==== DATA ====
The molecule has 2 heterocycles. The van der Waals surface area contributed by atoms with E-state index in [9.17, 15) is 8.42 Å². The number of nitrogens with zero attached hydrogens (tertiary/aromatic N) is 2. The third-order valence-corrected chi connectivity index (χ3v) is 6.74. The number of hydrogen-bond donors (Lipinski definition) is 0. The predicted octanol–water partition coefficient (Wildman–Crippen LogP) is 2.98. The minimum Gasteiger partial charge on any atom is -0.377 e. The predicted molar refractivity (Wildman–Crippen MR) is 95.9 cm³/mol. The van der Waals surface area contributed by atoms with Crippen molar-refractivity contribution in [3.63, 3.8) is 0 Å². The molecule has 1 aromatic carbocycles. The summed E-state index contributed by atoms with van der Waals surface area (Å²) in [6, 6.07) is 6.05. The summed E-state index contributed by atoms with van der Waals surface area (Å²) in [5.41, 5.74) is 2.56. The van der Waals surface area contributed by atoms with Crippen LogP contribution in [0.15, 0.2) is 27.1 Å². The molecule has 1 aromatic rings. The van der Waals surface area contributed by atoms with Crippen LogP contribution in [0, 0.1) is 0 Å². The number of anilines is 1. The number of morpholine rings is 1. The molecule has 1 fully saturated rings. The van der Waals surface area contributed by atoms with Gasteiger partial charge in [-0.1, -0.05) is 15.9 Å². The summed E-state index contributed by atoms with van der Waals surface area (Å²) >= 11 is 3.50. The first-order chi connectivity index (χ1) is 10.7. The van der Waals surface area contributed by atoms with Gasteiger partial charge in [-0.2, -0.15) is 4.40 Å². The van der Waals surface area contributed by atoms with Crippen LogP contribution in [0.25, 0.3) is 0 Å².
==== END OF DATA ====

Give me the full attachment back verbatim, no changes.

The molecule has 2 heterocycles. The van der Waals surface area contributed by atoms with E-state index in [9.17, 15) is 8.42 Å². The number of nitrogens with zero attached hydrogens (tertiary/aromatic N) is 2. The third-order valence-corrected chi connectivity index (χ3v) is 6.74. The number of hydrogen-bond donors (Lipinski definition) is 0. The predicted octanol–water partition coefficient (Wildman–Crippen LogP) is 2.98. The minimum Gasteiger partial charge on any atom is -0.377 e. The predicted molar refractivity (Wildman–Crippen MR) is 95.9 cm³/mol. The van der Waals surface area contributed by atoms with Crippen molar-refractivity contribution in [3.63, 3.8) is 0 Å². The molecule has 1 aromatic carbocycles. The summed E-state index contributed by atoms with van der Waals surface area (Å²) in [6, 6.07) is 6.05. The summed E-state index contributed by atoms with van der Waals surface area (Å²) in [5.41, 5.74) is 2.56. The van der Waals surface area contributed by atoms with Crippen LogP contribution in [0.15, 0.2) is 27.1 Å². The molecule has 1 aromatic rings. The van der Waals surface area contributed by atoms with Crippen LogP contribution in [0, 0.1) is 0 Å². The number of anilines is 1. The number of morpholine rings is 1. The molecule has 1 fully saturated rings. The van der Waals surface area contributed by atoms with Gasteiger partial charge in [-0.1, -0.05) is 15.9 Å². The summed E-state index contributed by atoms with van der Waals surface area (Å²) >= 11 is 3.50. The first-order chi connectivity index (χ1) is 10.7. The van der Waals surface area contributed by atoms with Gasteiger partial charge in [-0.2, -0.15) is 4.40 Å². The van der Waals surface area contributed by atoms with Crippen LogP contribution in [0.25, 0.3) is 0 Å².